How French Scrambled Eggs Differ From Soft Scrambled

The difference between French scrambled eggs and soft scrambled eggs may seem like a small concern, but in the world of eggs, minor distinctions make an outsized change in outcome. Starting from American diner-style hard scrambled eggs all the way down to the custardy French style, just one or two adjustments can turn the same few ingredients into an almost completely different meal. Even when the level of heat, cooking time, stirring method, and pan remain the same, a little tweak like mixing in salt before cooking your eggs can transform the texture into something much more soft. If salt alone can do that, just think what a bit of crème fraîche or a pat of butter could do.

Eggs are particularly sensitive to minor changes in heat and how they are handled, even with no added ingredients. American-style scrambled eggs, which are generally cooked faster over higher heat, have bigger curds with a firmer texture. As you move down the temperature ladder from there, the curds get smaller, the texture gets softer, and the eggs get creamier. If you are less familiar with the styles of scrambled eggs that are popular across Europe, the distinctions can start to get pretty granular. This is especially true for French-style scrambled eggs and soft scrambled eggs — terms that sometimes get used interchangeably. But there are some meaningful differences in how they are prepared as well as the final texture and taste.

What are French scrambled eggs?

French scrambled eggs are essentially the opposite of the U.S. diner-style version — to the point that some Americans might barely recognize them as scrambled eggs. The French style results in eggs that are so soft and creamy that they are almost a custard, with nearly imperceptible curds. Rather than getting a unified mass, the goal when making French scrambled eggs is to have lots of tiny curds, held together by a smooth, barely cooked "sauce" of beaten eggs. The finished dish is closer to polenta or grits than the hefty, distinct chunks you get from the American way. They also have a rich and decadent flavor, often accentuated by a slab of butter, and are best served as a topping for toast.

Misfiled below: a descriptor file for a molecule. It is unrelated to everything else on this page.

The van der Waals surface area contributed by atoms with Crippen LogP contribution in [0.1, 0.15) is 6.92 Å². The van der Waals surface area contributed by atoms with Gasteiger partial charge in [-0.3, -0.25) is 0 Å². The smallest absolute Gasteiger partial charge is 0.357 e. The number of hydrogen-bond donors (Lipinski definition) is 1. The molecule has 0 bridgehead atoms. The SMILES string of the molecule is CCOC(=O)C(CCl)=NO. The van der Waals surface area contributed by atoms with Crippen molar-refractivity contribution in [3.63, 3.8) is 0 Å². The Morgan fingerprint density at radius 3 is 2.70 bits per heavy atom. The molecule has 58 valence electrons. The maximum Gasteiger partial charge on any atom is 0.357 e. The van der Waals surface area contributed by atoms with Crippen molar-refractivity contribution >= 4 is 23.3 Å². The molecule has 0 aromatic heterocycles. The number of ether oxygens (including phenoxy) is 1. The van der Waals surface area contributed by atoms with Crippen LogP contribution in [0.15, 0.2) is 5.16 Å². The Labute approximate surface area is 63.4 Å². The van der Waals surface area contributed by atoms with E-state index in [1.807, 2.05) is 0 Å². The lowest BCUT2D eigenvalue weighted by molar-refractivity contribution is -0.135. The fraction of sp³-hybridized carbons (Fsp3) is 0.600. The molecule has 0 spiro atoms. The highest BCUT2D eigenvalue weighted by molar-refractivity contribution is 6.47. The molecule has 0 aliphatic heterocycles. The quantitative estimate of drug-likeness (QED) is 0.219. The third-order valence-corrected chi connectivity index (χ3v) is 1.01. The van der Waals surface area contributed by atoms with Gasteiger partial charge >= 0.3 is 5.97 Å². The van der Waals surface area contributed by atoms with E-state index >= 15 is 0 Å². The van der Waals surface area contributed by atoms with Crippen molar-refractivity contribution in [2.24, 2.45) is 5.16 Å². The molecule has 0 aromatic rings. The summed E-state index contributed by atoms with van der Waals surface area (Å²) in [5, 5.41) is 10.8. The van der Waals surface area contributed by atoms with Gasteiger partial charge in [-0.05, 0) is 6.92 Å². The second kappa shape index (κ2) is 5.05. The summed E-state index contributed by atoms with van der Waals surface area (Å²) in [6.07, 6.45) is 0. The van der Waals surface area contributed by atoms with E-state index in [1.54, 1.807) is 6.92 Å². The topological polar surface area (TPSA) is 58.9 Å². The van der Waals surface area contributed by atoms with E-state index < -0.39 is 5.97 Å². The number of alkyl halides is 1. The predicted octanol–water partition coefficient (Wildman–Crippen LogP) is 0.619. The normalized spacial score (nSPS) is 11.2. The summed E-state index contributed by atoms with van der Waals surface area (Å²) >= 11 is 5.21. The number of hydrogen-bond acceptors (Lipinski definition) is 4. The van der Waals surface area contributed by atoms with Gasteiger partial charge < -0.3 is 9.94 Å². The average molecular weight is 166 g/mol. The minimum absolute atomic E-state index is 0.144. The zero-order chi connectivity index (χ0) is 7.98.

French-style scrambled eggs get their texture from a low-and-slow method of cooking that gradually sets the beaten eggs instead of immediately hardening them into curds. The eggs are poured into a cold pan and placed over low heat. Then, it's stirred continuously to prevent large curds from forming. In contrast to the spatula or wooden spoon you might use to mix your typical scrambled eggs, the French version is best done with a whisk. A whisk breaks up the eggs much more effectively and knocks out any gas and water vapor out of the scramble, resulting in that thicker, creamier texture. All of this is achieved without the use of milk or cream, although butter is sometimes added for flavor.

What are soft scrambled eggs?

Soft scrambled eggs are a little less clearly defined than the French variation. Directions on how to make them can vary based on who you listen to, but as a general definition, they occupy the middle ground between the custardy French style and the hard American style. For a soft scramble, your curds will be small and creamy but more defined than the nearly uniform and smooth French consistency. Soft scrambled eggs are also cooked a little harder, so they will lack the more liquid-like "sauce" that holds together the French-style eggs.

The preparation of soft scrambled eggs has some similarities to the French technique — the biggest one being temperature. Soft scrambled eggs should start in a cold or low-heat pan, and then be cooked slowly, although you can turn up the temperature a bit for this method. The two main differences will be how long you cook and how you stir. Instead of using a whisk to liquify the eggs, you can stick to a spatula to keep the egg curds a little larger as you stir. Beyond that, you want to cook the eggs a bit past where you would for the French version, driving out some of the excess moisture that could make your eggs more runny. Whichever style you prefer will come down to your own taste. Both are delicious, and if neither style is your cup of tea, there are always more ways to make scrambled eggs.